Leading the Way to Inclusive Global Trade: Canada, the United States, and the World
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Canada has been one of the most vocal countries promoting the concept of inclusive global trade and incorporated this goal in the USMCA and the Comprehensive and Progressive Trans Pacific Partnership. In the United States, President Biden has called for a "trade policy for the middle class" that expands the opportunities for small and medium sized businesses to engage in exporting. Strengthening the rules-based international trading system is important to both countries.
The Wilson Center hosted Canada's Minister for International Trade, Export Promotion, Small Business and Economic Development, the Hon. Mary Ng, for a conversation on how inclusive trade can be realized in trade agreements and economic policy by both countries and provide a catalyst for a North American economic rebound after the pandemic. University of Toronto Professor Peter Loewen, Director of the Munk School for Global Affairs and Public Policy and Canada Institute Director Christopher Sands engaged Ng and assessed the prospects for a renewed U.S. - Canada partnership for global trade.
Mary Ng discusses the biggest challenges impacting global trade, including the impact of the global pandemic, the digital economy, and great powers competition
“From my vantage point as trade minister there are three big global challenges impacting international trade right now. The first challenge is the lingering impact of the global pandemic. In the first six months of the pandemic, between March and August of 2020, some 97 countries implemented more than 200 restrictions on cross-border trade. Some of those restrictions are still in place. Those trade restrictions are really supply chain disruptions. And the trouble with supply chain disruptions is that they spread. A backed-up port in Asia can lead to empty railcars in Ontario and idle factories in Ohio. And even as the COVID-19 pandemic fades, supply chain disruptions persist. First it was PPE and ventilators, now it’s semi-conductors to breakfast cereals. Global supply chains must flow smoothly and seamlessly, just as they did before the pandemic. Not just at the Canada-U.S. border but around the world. We need greater resiliency throughout the trading system and we need a firm sense of purpose among trading nations in order to counter the pandemic’s lingering and persistent impacts. So that’s the first challenge.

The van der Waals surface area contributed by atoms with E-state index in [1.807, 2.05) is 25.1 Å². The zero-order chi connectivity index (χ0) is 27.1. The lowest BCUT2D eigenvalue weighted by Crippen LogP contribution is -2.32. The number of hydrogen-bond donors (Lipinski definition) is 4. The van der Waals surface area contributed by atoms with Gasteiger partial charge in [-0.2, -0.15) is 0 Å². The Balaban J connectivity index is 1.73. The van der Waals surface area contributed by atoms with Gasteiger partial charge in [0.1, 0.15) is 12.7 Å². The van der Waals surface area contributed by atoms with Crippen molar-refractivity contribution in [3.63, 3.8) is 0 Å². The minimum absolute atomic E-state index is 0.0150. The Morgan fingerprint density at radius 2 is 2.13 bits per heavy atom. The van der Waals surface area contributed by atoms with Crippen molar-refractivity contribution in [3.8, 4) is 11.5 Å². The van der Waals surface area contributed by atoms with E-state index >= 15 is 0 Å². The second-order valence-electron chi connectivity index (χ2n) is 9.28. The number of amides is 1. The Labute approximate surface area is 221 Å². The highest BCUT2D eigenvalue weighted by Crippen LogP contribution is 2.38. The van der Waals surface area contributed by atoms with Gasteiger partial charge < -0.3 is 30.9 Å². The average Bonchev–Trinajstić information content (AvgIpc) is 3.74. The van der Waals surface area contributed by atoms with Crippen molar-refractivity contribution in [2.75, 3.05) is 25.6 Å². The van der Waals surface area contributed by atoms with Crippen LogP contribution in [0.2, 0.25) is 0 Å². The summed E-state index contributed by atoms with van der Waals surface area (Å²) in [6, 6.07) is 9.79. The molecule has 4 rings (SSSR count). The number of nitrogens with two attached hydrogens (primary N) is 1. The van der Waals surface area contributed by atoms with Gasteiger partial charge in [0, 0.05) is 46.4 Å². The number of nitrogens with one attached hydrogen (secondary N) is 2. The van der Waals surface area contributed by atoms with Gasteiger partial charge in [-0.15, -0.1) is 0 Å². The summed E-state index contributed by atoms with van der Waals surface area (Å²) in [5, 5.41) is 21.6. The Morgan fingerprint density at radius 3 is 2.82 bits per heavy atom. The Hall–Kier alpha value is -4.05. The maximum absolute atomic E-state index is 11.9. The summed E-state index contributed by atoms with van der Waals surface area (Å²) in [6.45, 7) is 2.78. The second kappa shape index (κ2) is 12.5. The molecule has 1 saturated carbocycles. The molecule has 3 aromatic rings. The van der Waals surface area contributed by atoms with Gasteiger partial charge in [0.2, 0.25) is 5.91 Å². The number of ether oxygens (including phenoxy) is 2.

The second challenge is the digital economy. The digital economy is not just a new sector of economic activity. It is now an entire global economy all on its own, running parallel to the traditional economy. And it is not properly supported by existing trade structures. So governments must work together to give structure to the global digital economy. We need common protections for personal data, for intellectual property, for ecommerce. We need common standards for network security and for dealing with online misinformation. Most importantly, we must open cross-border markets for entrepreneurs, for startups, for scale-ups—not just for the big technology firms. The benefits of digital trade need to flow to people and to businesses of all sizes. And that’s our second challenge.
And the third challenge is great power competition. This particular challenge reaches beyond trade, of course, to matters of diplomacy and security. But it can also have tremendous impact on the rules-based trading system. That’s a concern for Canada, just as it is for most countries in the global community. The decisions great powers make in relation to each other can have seismic effects on the rest of us, so we all watch it closely. That’s the third challenge. So, these are the key items on the trade agenda. Rebuild and secure global supply chains, give structure to the digital economy on a global scale—all in the midst of shifting great power relations."